Research, Diversity and Pathways State of the College headline – TC Columbia University | Team Cansler

  • Students, alumni, faculty and staff came together in person for the first time since 2019 to hear remarkable news from across the Teachers College.
  • “As always, I am amazed by the power of this extraordinary community to join forces and make a difference in the world,” President Thomas Bailey told the audience at the Cowin Theater on November 16. “We are facing a crisis in the teaching profession. structural racism and discrimination in our education and health systems, inequalities in mental and physical well-being, the urgent need to address sustainability, and much more. These are major challenges that we are prepared to solve with our skills and expertise.”

Read on for key takeaways from President Bailey’s address.

Research funding is ongoing.

The college reports a 22% increase in research funding in fiscal 2022 over 2021 for a total of nearly $49 million in grants and contracts led by Vice Dean for Research Carol Hammer and her team.

In addition to the many research efforts at TC, the College recently hosted a new joint research event that brought together scientists from TC, Columbia and Barnard to explore opportunities for collaboration.

New diversity efforts are yielding results.

In the spring, the college released the first Diversity, Equity and Inclusion Report, led by Janice Robinson, Vice President of Diversity and Community Affairs.

The college has continued to implement new recruitment initiatives, resulting in one of the most diverse years of faculty recruitment in the college’s history. Partly because of this, two-thirds of this year’s permanent and permanent hires are from diverse racial and ethnic backgrounds. As the College continues to prioritize promoting a more inclusive, equitable environment, TC will use the initial data base of the DEI report to assess future efforts.

This effort comes at a time when racism and justice continue to play a significant role in the national discussion. “We know with certainty that bias and inequality continue to rise across the country,” Bailey said. “We also know that TC remains at the forefront of work to address structural racism, prejudice, bigotry and inequalities in education, health and mental well-being.”

Student support strategies make a difference.

“We continue to create pathways for student success, from the beginning of the application process through graduation and into their professional lives, so all of our students can achieve their goals,” said Bailey, who discussed numerous efforts implemented this year, including :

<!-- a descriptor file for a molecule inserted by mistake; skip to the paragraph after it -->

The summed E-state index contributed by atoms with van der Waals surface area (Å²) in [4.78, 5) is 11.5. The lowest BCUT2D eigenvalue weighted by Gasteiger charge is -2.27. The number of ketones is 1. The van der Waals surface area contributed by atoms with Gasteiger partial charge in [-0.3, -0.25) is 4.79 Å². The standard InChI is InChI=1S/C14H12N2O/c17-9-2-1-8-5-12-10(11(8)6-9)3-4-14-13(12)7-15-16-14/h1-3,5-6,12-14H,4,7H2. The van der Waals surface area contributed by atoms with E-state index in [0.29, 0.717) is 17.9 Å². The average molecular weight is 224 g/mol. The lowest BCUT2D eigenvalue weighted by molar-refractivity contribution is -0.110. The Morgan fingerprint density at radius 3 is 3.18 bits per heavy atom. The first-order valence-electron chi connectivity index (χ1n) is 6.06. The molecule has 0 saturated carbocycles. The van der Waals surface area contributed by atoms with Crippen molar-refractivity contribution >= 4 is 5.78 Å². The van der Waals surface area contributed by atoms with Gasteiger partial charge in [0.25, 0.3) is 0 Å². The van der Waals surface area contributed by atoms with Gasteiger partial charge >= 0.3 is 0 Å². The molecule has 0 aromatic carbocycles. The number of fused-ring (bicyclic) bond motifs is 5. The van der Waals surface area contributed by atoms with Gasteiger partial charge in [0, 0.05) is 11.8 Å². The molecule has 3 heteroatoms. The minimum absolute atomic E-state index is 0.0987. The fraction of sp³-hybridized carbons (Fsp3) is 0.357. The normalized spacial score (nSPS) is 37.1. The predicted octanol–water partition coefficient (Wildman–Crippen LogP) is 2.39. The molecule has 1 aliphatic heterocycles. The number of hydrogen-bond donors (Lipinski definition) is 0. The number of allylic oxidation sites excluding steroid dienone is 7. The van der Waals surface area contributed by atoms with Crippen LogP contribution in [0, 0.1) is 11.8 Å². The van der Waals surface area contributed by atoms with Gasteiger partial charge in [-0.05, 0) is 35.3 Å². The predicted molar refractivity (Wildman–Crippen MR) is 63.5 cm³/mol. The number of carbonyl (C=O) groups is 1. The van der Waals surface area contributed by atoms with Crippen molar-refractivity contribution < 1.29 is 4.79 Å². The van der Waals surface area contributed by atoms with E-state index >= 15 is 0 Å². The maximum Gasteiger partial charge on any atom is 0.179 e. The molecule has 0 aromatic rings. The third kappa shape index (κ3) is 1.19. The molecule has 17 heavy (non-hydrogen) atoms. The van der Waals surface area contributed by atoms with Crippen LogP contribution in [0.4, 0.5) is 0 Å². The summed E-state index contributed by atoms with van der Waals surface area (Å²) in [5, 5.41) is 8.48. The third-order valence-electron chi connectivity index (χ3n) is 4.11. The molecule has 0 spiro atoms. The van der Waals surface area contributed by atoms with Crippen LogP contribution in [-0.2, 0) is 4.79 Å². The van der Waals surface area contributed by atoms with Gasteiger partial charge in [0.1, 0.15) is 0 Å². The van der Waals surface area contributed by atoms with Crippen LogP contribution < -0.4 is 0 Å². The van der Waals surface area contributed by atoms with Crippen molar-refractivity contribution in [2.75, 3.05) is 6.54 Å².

• A Student Life Ambassadors program helped 450 new students adjust to the graduate school experience during orientation.
  • Student-parents have access to new resources and programs led by the Office of Graduate Student Life & Development – ​​which has hired a full-time student-parent coordinator thanks to a donation from TC Trustee Carole Sleeper.
  • To keep students connected to what is available to them at both TC and CU, the College has reorganized our Student Wellbeing Outpost, now called Student Support & Advocacy, to serve as the first point of contact for to serve the Teachers College community in all situations where student support is needed.
  • As part of its efforts to support career paths, TC NEXT has signed 468 new employers who provide opportunities for our graduates, while our 2022 survey found that 93% of respondents said they secured employment in a field upon graduation have that aligns with their TC goals.

Digital pedagogy is becoming more accessible.

TC’s Digital Futures Institute continues to gain momentum as an interdisciplinary center exploring new uses of technology through teaching, research and public engagement.

Amidst its many offerings to support tech innovation, this year DFI launched its Tech Playground series – a hands-on way for members of our community to gain experience with ed tech tools that goes beyond ongoing digital support for teaching and learning, it offers to the TC community. This resource complements DFI’s on-demand tutorials, regular Tech Tuesdays workshops, special events, and other work to improve the college’s tech offering.

As part of its public service and scholarship mission, DFI also created Teachers Supporting Teachers—a program that uses research and pedagogy to help K-12 entry-level teachers across New York integrate technology effectively into their lesson plans to integrate. With its various podcasts, most recently “How’s School?”, the institute has also created a digital space for this scholarship.

Anchor: #Recognition

Solid contributions include alumni, faculty, and staff.

The annual State of the College included recognition for:

  • The Alumni Awards, presented to: Lisa C. DeLorenzo (Ed.D. ’87), Min Hong (MA ’91, Ed.M. ’98, Ed.D. ’03), Kate MacKenzie (MS ’02), Barbara E. Weinstein (Ph.D. ’80), Alice Wilder (M.A. ’93, Ed.D. ’98), Tanatchaya “Tanya” Chanphanitpornkit (M.A. ’17, Ed.M. ’19), and Maryalice “Ali” Mazzara (ed. D. ’84). Learn more about the recipients and their contributions here.

  • The Faculty Awards, presented to Debra Noumair, Professor of Psychology and Education; and Pam Koch, Mary Swartz Rose Associate Professor of Nutrition and Education. Find out more about Noumair and Koch here.

  • the Elaine Brantley Awards for Community and Civility, honoring Selema Moliga, Director of Student Support & Advocacy; and Evelyn Quinoñes, Academic Secretary, Division of Health and Behavioral Studies.

This is an evolving story and will be updated with additional photos from the State of the College.

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